Box 3.8 Smart city pilot programs

In December 2012, the Ministry of Housing and Urban and Rural Development issued the Interim Administrative Measures for the National Smart- city Pilot Program, as well as the Smart-city Index of Targets to Be Met by the Program (Trial Implementation). The first phase involved 90 pilot units, including 37 prefecture-level cities, 50 districts or comities, and 3 towns. In August 2013, the same ministry confirmed that another 103 pilot cities would be included in the program, including 83 cities or distiicts and 20 counties or towns. In addition, the scope of nine of the original list of cities was expanded. In April 2015, the same ministry announced another 84 pilot cities, districts, counties, and towns and the expansion of project areas in 13 of the already-existing sites. These three groups added up to a total of 290 smart-city pilot sites throughout the country.

As separate initiatives, by June 2016, more than 500 cities in China had stated in either their government work reports or their 13 th Five-Year Plans that they intended to adopt the smart-city approach. These represented 95% of sub-provincial-level cities and 76% of prefecture-level cities. In November 2016, the National Development and Reform Coimnission, the Central Cyberspace Affairs Coimnission, and the Standardization Administration of China jointly issued the new-type smart-city performance targets. The National Development and Reform Commission stated that it would launch 100 additional ‘new-type’ smart-city pilot projects during the 13th Five- Year Plan period (2016-2020).

China is still exploring how best to develop smart cities, however, and many problems remain to be addressed. First, the actual experience of building smart-city programs has not gone well, needs are not well defined, and the response from urban residents has been negative. Second, the top- level design of many projects is not well linked up and coordinated, and plans are often abandoned halfway through their execution. Third, there are no specific standards by which to measure the results of the model, and many projects have failed to provide the functions that were promised. Finally, the business model remains vague, limiting the sustainability of project funding.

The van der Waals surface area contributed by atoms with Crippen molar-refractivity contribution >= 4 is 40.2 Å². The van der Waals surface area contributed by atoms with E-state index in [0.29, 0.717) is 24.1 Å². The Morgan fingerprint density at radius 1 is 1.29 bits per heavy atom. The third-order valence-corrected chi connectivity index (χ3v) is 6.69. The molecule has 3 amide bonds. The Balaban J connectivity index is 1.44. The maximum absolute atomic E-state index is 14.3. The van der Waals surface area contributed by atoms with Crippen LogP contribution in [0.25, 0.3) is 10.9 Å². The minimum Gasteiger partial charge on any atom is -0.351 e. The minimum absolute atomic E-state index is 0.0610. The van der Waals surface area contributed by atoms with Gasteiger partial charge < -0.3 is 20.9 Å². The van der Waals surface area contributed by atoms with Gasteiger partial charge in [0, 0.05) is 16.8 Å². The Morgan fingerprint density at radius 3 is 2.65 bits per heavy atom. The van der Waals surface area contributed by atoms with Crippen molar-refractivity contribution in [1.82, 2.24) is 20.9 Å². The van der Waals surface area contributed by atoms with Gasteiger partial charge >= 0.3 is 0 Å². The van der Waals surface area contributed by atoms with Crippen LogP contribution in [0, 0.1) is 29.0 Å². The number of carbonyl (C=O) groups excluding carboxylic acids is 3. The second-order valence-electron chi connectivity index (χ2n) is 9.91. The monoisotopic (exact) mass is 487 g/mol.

Source: Related documents published by the Ministry of Housing and Urban and Rural Development; Chen Jing, ‘The smart-city model gains traction in China.’ Economy, 2017 (Zl).

The concept of‘livable cities’ is multifold. It looks at urban development from the perspective of people who live in cities, but also from the perspective of developing the people themselves. It makes ‘people’ the dominant consideration in urban development. It has even broader implications, however, since it not only incorporates the idea of humans living in harmony with nature but also takes into consideration social, cultural, and economic aspects, as well as public sendees. As a result of this complexity, there are a variety of systems for evaluating the target goals of becoming a ‘livable city.’ A number of governments around the world have released what they consider to be an index that rates ‘livable cities.’ Influential research institutes have done the same, as well as industry organizations, and all these have ranked the cities in then own country with respect to other international livable cities. Each entity has its own emphasis in evaluating livability, and the rating systems are enormously different fr om one another. This leads to a wide disparity in the results of such evaluations. Cities can lift their reputations and desirability based on these ratings, and the ratings do serve a certain purpose in getting urban administrators to improve the management of their municipalities.

Smart-growth and compact cities both focus on the sustainable use of urban land. Green cities and eco-cities mainly emphasize the sustainable use of energy resources. Sponge cities put then' efforts into the sustainable use of water resources, while smart cities and livable cities propose pathways to achieve sustainable use of resources in cities and describe the ultimate results. All these development concepts are fundamentally in line with the whole idea of the sustainable use of resources. They are both concrete ways of desexibing sustainable growth in the course of urban development and an expression of the forms that sustainable development can take.